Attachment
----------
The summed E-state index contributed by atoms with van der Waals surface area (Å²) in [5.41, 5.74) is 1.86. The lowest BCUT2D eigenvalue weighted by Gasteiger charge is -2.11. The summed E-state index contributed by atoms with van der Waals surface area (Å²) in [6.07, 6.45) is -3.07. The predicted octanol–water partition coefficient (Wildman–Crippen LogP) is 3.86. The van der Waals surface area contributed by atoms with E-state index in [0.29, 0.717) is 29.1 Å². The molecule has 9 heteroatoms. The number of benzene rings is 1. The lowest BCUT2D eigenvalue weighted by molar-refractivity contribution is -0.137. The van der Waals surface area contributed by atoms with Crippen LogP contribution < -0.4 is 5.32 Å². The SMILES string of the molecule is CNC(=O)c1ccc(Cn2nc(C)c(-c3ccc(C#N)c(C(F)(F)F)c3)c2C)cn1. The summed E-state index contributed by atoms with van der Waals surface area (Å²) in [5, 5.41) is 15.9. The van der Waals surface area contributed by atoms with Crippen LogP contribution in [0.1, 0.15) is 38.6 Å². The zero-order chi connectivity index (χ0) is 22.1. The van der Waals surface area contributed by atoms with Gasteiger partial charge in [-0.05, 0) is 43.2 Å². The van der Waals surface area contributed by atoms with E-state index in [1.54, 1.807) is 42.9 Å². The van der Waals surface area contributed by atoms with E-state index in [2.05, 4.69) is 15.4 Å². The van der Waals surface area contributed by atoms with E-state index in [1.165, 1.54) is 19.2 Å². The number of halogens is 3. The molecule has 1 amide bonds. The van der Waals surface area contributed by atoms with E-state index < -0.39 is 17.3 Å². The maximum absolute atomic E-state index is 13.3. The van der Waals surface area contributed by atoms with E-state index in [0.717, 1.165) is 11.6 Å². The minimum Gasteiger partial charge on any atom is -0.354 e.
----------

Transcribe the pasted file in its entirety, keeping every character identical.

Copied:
The summed E-state index contributed by atoms with van der Waals surface area (Å²) in [5.41, 5.74) is 1.86. The lowest BCUT2D eigenvalue weighted by Gasteiger charge is -2.11. The summed E-state index contributed by atoms with van der Waals surface area (Å²) in [6.07, 6.45) is -3.07. The predicted octanol–water partition coefficient (Wildman–Crippen LogP) is 3.86. The van der Waals surface area contributed by atoms with E-state index in [0.29, 0.717) is 29.1 Å². The molecule has 9 heteroatoms. The number of benzene rings is 1. The lowest BCUT2D eigenvalue weighted by molar-refractivity contribution is -0.137. The van der Waals surface area contributed by atoms with Crippen LogP contribution < -0.4 is 5.32 Å². The SMILES string of the molecule is CNC(=O)c1ccc(Cn2nc(C)c(-c3ccc(C#N)c(C(F)(F)F)c3)c2C)cn1. The summed E-state index contributed by atoms with van der Waals surface area (Å²) in [5, 5.41) is 15.9. The van der Waals surface area contributed by atoms with Crippen LogP contribution in [0.1, 0.15) is 38.6 Å². The zero-order chi connectivity index (χ0) is 22.1. The van der Waals surface area contributed by atoms with Gasteiger partial charge in [-0.05, 0) is 43.2 Å². The van der Waals surface area contributed by atoms with E-state index in [1.54, 1.807) is 42.9 Å². The van der Waals surface area contributed by atoms with E-state index in [2.05, 4.69) is 15.4 Å². The van der Waals surface area contributed by atoms with E-state index in [1.165, 1.54) is 19.2 Å². The number of halogens is 3. The molecule has 1 amide bonds. The van der Waals surface area contributed by atoms with E-state index < -0.39 is 17.3 Å². The maximum absolute atomic E-state index is 13.3. The van der Waals surface area contributed by atoms with E-state index in [0.717, 1.165) is 11.6 Å². The minimum Gasteiger partial charge on any atom is -0.354 e.